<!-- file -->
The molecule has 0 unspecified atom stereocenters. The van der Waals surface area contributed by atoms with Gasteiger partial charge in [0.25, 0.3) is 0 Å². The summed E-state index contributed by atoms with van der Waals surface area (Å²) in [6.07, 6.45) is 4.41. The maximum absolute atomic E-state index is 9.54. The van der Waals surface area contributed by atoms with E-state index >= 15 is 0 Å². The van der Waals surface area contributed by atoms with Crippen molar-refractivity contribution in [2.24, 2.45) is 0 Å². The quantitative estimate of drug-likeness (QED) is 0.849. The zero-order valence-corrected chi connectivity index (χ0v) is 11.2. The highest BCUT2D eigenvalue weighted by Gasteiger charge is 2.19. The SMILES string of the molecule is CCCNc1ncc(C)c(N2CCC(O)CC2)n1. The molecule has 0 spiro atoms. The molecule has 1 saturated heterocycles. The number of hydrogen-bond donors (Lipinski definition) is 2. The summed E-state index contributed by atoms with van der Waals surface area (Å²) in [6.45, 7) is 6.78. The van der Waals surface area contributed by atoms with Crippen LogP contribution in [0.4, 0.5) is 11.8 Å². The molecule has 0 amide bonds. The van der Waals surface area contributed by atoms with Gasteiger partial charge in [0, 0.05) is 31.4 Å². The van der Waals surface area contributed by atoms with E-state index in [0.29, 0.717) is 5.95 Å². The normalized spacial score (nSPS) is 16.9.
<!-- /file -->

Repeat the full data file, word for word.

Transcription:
The molecule has 0 unspecified atom stereocenters. The van der Waals surface area contributed by atoms with Gasteiger partial charge in [0.25, 0.3) is 0 Å². The summed E-state index contributed by atoms with van der Waals surface area (Å²) in [6.07, 6.45) is 4.41. The maximum absolute atomic E-state index is 9.54. The van der Waals surface area contributed by atoms with E-state index >= 15 is 0 Å². The van der Waals surface area contributed by atoms with Crippen molar-refractivity contribution in [2.24, 2.45) is 0 Å². The quantitative estimate of drug-likeness (QED) is 0.849. The zero-order valence-corrected chi connectivity index (χ0v) is 11.2. The highest BCUT2D eigenvalue weighted by Gasteiger charge is 2.19. The SMILES string of the molecule is CCCNc1ncc(C)c(N2CCC(O)CC2)n1. The molecule has 0 spiro atoms. The molecule has 1 saturated heterocycles. The number of hydrogen-bond donors (Lipinski definition) is 2. The summed E-state index contributed by atoms with van der Waals surface area (Å²) in [6.45, 7) is 6.78. The van der Waals surface area contributed by atoms with Crippen LogP contribution in [0.4, 0.5) is 11.8 Å². The molecule has 0 amide bonds. The van der Waals surface area contributed by atoms with Gasteiger partial charge in [0, 0.05) is 31.4 Å². The van der Waals surface area contributed by atoms with E-state index in [0.29, 0.717) is 5.95 Å². The normalized spacial score (nSPS) is 16.9.